int result = *beg++;
   while (beg != end)
      result += *beg++;
   return result;

Of course, you could have used another algorithm and parameters for sum(), but you will still have at least one parameter of type const int*. We show such an example below, but also explain one more rule:

Array Parameter Optional Syntax

To aid readability, C allows one to optionally define pointer parameters as if they are arrays.

Definition 12: Array Syntax for Parameters
When, and only when, a ‹param›eter of a function is declared or defined, then:
T*param›’   \equiv   ‘Tparam[]’, and
const T*param›’   \equiv   ‘const Tparam[]’.
T (*param)[N]’   \equiv   ‘Tparam[][N]’. Also
const T (*param)[N]’   \equiv   ‘const Tparam[][N]’.
Constant integer expressions between the square brackets, are allowed, but ignored.
The N for the pointer-to-array type, is required however (part of type).

This rule exists solely so that programmers may convey more meaning: ‘abstractly, expecting an array’. It does not change any be­ha­viour. If a function is expecting an ar­ray, seeing that a parameter is of type T [], is more mean­ing­ful to a reader than seeing it is of type T*, which could just as well be the ad­dress of a single val­ue.

Any constant expression between the square brackets have absolutely no meaning — it is simply ignored by the compiler. It does not even have to match the existence, or not, of such a value in the definition of the function and its declaration.

It is considered a good coding convention to use this rule, where ap­plic­able:

cArray parameter is a pointer
#define ARRSZ(a) (sizeof(a)/sizeof(*(a)))
extern int sum (const int arr[], size_t count);
   int data[] = { 11, 22, 33, 44 };
   int total = sum(data, ARRSZ(data));
   printf("Sum of data = %d\n", total);
int sum (const int arr[], size_t count) {
   int result = 0;
   for (size_t i = 0; i < count; ++i)
      result += arr[i];
   return result;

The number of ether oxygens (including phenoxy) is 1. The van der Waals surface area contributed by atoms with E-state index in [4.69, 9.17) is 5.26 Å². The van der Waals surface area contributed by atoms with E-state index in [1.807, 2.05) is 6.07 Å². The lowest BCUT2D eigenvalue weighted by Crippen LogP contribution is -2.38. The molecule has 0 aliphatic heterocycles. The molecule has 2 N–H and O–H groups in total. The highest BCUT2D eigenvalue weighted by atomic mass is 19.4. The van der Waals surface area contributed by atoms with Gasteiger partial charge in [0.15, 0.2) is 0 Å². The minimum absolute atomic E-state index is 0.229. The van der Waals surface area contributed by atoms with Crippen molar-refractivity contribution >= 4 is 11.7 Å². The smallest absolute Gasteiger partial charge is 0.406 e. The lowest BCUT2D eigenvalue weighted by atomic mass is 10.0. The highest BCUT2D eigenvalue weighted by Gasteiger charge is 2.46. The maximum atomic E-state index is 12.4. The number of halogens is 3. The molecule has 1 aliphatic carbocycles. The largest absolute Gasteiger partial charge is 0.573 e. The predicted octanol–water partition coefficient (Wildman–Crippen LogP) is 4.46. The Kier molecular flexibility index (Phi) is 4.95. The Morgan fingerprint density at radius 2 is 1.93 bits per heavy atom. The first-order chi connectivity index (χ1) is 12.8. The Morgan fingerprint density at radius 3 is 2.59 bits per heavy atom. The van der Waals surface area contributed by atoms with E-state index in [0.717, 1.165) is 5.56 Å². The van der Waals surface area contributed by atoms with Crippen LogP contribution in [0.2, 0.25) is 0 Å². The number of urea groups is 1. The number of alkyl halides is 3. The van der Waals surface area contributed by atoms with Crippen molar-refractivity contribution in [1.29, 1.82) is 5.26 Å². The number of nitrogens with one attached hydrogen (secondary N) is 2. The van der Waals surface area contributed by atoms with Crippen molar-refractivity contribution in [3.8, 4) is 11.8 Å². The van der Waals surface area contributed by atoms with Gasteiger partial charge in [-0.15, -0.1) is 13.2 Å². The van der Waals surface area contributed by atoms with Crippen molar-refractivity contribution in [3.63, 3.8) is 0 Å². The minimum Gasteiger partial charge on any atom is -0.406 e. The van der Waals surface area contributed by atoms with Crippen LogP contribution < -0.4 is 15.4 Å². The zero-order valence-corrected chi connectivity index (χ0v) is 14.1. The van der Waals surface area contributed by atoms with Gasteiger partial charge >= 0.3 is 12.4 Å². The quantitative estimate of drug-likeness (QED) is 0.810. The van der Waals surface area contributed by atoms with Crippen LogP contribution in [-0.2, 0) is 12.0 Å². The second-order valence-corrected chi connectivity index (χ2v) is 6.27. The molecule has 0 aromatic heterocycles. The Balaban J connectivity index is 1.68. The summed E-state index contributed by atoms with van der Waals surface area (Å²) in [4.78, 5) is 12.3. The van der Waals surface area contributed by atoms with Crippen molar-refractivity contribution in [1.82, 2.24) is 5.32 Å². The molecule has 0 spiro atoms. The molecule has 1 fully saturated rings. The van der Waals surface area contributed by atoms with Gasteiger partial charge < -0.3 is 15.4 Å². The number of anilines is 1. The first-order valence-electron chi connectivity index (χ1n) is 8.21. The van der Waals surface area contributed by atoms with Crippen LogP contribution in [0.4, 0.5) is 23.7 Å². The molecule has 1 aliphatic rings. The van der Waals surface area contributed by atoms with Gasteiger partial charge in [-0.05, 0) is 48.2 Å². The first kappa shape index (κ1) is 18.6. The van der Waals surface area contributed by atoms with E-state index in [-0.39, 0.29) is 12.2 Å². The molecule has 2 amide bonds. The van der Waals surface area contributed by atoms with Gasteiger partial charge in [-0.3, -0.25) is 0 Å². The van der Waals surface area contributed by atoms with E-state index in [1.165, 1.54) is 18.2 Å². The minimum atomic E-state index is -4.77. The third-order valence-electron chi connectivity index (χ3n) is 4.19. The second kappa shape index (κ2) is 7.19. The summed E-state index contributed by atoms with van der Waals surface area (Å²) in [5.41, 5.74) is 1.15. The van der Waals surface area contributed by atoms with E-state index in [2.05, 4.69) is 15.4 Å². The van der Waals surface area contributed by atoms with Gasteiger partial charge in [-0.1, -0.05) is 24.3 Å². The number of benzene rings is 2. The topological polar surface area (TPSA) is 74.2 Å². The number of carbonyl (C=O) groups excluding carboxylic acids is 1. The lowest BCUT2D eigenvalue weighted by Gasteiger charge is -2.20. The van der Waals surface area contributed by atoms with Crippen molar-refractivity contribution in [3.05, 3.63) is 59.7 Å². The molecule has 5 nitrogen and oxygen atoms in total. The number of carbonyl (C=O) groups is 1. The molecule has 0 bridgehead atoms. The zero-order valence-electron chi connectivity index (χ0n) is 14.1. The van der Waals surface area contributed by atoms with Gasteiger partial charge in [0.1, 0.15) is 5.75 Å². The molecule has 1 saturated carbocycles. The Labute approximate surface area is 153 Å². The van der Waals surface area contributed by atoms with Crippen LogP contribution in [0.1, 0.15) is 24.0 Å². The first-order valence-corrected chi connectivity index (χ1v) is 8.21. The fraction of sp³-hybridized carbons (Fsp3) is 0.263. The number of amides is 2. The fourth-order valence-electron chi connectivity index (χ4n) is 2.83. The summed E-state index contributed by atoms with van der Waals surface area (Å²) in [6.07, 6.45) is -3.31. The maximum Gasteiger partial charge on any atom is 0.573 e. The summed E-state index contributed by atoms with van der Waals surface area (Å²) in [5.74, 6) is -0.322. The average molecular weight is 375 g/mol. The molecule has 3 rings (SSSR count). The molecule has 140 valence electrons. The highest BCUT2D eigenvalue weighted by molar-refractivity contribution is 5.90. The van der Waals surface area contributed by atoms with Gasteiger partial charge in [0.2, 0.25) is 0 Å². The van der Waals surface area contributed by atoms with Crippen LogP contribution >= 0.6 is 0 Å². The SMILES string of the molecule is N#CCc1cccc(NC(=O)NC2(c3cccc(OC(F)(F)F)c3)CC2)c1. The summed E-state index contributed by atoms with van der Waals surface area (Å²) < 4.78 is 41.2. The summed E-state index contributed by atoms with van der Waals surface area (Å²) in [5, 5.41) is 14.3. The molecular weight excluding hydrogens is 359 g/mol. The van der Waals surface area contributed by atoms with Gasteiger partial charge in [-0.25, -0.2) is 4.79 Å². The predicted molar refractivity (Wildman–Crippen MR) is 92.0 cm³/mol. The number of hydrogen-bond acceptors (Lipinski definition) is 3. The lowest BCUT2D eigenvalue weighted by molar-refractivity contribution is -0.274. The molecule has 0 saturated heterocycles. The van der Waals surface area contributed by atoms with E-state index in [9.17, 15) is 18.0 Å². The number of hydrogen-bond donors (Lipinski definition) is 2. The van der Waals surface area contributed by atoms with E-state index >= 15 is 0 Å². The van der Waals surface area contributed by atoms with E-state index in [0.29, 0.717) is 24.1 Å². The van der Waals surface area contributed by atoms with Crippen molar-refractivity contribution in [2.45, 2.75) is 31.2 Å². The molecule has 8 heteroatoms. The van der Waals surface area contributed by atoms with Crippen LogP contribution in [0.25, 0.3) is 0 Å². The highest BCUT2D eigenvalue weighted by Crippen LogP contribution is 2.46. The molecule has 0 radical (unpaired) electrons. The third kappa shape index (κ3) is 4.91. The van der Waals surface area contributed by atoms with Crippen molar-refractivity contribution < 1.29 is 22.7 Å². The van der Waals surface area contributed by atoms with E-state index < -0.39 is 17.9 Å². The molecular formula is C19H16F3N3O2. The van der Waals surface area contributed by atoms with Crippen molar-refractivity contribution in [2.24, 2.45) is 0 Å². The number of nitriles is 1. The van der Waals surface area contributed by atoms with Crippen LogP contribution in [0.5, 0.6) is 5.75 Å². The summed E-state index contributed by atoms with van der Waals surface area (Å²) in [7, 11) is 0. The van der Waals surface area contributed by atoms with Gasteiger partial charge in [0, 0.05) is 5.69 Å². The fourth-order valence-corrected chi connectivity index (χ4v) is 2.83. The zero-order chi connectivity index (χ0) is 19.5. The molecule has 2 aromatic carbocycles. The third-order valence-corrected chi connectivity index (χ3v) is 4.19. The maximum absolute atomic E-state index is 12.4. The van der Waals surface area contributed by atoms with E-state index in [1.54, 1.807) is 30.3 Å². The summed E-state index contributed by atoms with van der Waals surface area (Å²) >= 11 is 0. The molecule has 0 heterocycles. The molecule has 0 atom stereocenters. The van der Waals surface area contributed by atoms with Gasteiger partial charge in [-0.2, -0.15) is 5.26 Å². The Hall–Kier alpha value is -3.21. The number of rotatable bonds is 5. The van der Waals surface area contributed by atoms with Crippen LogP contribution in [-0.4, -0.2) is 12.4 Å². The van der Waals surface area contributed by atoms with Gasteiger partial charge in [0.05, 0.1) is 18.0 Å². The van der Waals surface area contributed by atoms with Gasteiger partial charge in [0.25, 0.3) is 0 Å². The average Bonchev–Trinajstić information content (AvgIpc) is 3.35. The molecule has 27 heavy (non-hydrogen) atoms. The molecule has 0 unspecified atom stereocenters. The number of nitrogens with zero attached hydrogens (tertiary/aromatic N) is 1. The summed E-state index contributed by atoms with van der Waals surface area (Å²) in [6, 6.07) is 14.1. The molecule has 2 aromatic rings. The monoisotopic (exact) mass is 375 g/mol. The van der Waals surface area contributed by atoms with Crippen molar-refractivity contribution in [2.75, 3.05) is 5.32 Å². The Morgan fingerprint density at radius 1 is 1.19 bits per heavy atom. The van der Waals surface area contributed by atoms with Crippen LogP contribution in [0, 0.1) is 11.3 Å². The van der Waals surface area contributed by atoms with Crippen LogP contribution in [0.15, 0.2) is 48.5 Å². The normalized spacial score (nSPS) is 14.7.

If, for some reason, you wanted a pointer variable or parameter, to also be const, not just what it is pointing to, you can use const twice:

   int const * const p = some_value;

Now both p and *p result in const types, and that is why p has to be initialised with some value — last chance you'll get. It could also have been writ­ten as follows, with the same semantics:

   const int* const p = some_value;

If only p has to be const, and not what it points to, i.e. *p:

   int* const p = some_value;

In the last case, p must be initialised, otherwise it will result in a compilation error.

Passing Pointers for Speed

The only other reason we pass pointers to functions, is when passing by value would be too ex­pen­sive, as may be the case for large structure type values. Passing an address could be much faster. Again, we should make it a const pointer, if we do not want the func­tion to mo­di­fy the mem­bers of the struct.

cStruct pointer as parameter
typedef struct ST {
   int member;
   // ··· additional members ···
   } ST;

void F (const ST* parm) {
   printf("(*parm).member = %d\n", (*parm).member);
   printf("  parm->member = %d\n",   parm->member);
   ST V = { 123 };
   F(&V);               //⇒ … = 123 … = 123

We have to parenthesise the (*parm) expression, which represents the actual value parm points to, since the indirection operator (*) has lower precedence than the mem­ber se­lec­tion op­e­ra­tor (.). The member se­lec­tion operation will not work on pointers, hence the need to represent the struct first, then we can select a member from the representation.

Indirect member selection, like subscript, is a shortcut operator. The ex­pres­sion S->M is preferred, but is synonymous with (*S).M. It is therefore also an in­di­rec­tion ex­pres­sion, and if S is an lvalue, so is S->M, assuming M complies with lvalue rules (not an array).

Pointer Arithmetic

It is possible to add or subtract (+/-) an integer type value to, or from, a pointer type value. This is a special case, and is called pointer arithmetic. In this ‘arithmetic’, 1+1 will not ne­ces­sa­ri­ly be equal to 2, nor will 2-1 necessarily be equal to 1.

Definition 13: Pointer Arithmetic
E t T*,  and  I  t any integer type.
E + I  \equiv  I + E,  E - I  t T*  \longleftarrow commutativity1 of + holds.
E ± I  * sizeof(T)  r ‘value of E plus-or-minus I times sizeof(T)

From the definition, we can see that - or + will not change the type of the pointer expression oper­and, so that the result will still be T*.

Conceptually, this means that a T*, can only point to T values, so when incremented, for ex­amp­le, it can only point to the next T value. If two T values are adjacent in memory, and E results in the ad­dress of the first, then E+1, will give us the next T, i.e., the address of the sec­ond T value, re­gard­less of the size of a T value. This can be extended to any se­quen­ce, so that E+5, for ex­amp­le, will re­sult in the address of the sixth T. Of course, although not ne­ces­sa­ry, E+0 is legal, and equal to E.